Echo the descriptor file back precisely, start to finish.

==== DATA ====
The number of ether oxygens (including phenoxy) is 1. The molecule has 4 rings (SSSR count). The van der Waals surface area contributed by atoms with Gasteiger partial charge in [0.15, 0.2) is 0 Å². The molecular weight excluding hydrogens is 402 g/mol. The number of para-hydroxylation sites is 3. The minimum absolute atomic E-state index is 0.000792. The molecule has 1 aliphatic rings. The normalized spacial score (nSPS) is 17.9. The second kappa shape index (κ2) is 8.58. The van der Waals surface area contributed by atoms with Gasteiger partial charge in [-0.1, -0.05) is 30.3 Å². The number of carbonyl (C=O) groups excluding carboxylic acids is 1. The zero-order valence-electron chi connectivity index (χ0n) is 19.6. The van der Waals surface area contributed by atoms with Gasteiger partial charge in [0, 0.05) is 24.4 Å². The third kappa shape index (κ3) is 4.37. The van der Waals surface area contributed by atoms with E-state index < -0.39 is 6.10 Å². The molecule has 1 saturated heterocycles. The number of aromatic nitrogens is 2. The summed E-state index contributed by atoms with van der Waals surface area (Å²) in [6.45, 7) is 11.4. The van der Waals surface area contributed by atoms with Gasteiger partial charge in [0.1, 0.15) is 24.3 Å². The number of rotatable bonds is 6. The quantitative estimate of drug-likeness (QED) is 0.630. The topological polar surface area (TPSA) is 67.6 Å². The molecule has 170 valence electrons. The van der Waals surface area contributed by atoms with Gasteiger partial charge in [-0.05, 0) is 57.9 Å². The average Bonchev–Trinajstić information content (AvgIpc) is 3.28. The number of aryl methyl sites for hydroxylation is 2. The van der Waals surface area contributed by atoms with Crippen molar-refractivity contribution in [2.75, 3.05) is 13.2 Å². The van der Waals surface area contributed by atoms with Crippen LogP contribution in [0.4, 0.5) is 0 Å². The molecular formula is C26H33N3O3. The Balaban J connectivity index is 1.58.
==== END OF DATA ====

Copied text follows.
The number of ether oxygens (including phenoxy) is 1. The molecule has 4 rings (SSSR count). The van der Waals surface area contributed by atoms with Gasteiger partial charge in [0.15, 0.2) is 0 Å². The molecular weight excluding hydrogens is 402 g/mol. The number of para-hydroxylation sites is 3. The minimum absolute atomic E-state index is 0.000792. The molecule has 1 aliphatic rings. The normalized spacial score (nSPS) is 17.9. The second kappa shape index (κ2) is 8.58. The van der Waals surface area contributed by atoms with Gasteiger partial charge in [-0.1, -0.05) is 30.3 Å². The number of carbonyl (C=O) groups excluding carboxylic acids is 1. The zero-order valence-electron chi connectivity index (χ0n) is 19.6. The van der Waals surface area contributed by atoms with Gasteiger partial charge in [0, 0.05) is 24.4 Å². The third kappa shape index (κ3) is 4.37. The van der Waals surface area contributed by atoms with E-state index < -0.39 is 6.10 Å². The molecule has 1 saturated heterocycles. The number of aromatic nitrogens is 2. The summed E-state index contributed by atoms with van der Waals surface area (Å²) in [6.45, 7) is 11.4. The van der Waals surface area contributed by atoms with Gasteiger partial charge in [0.1, 0.15) is 24.3 Å². The number of rotatable bonds is 6. The quantitative estimate of drug-likeness (QED) is 0.630. The topological polar surface area (TPSA) is 67.6 Å². The molecule has 170 valence electrons. The van der Waals surface area contributed by atoms with Gasteiger partial charge in [-0.05, 0) is 57.9 Å². The average Bonchev–Trinajstić information content (AvgIpc) is 3.28. The number of aryl methyl sites for hydroxylation is 2. The van der Waals surface area contributed by atoms with Crippen molar-refractivity contribution in [2.75, 3.05) is 13.2 Å². The van der Waals surface area contributed by atoms with Crippen LogP contribution in [0.4, 0.5) is 0 Å². The molecular formula is C26H33N3O3. The Balaban J connectivity index is 1.58.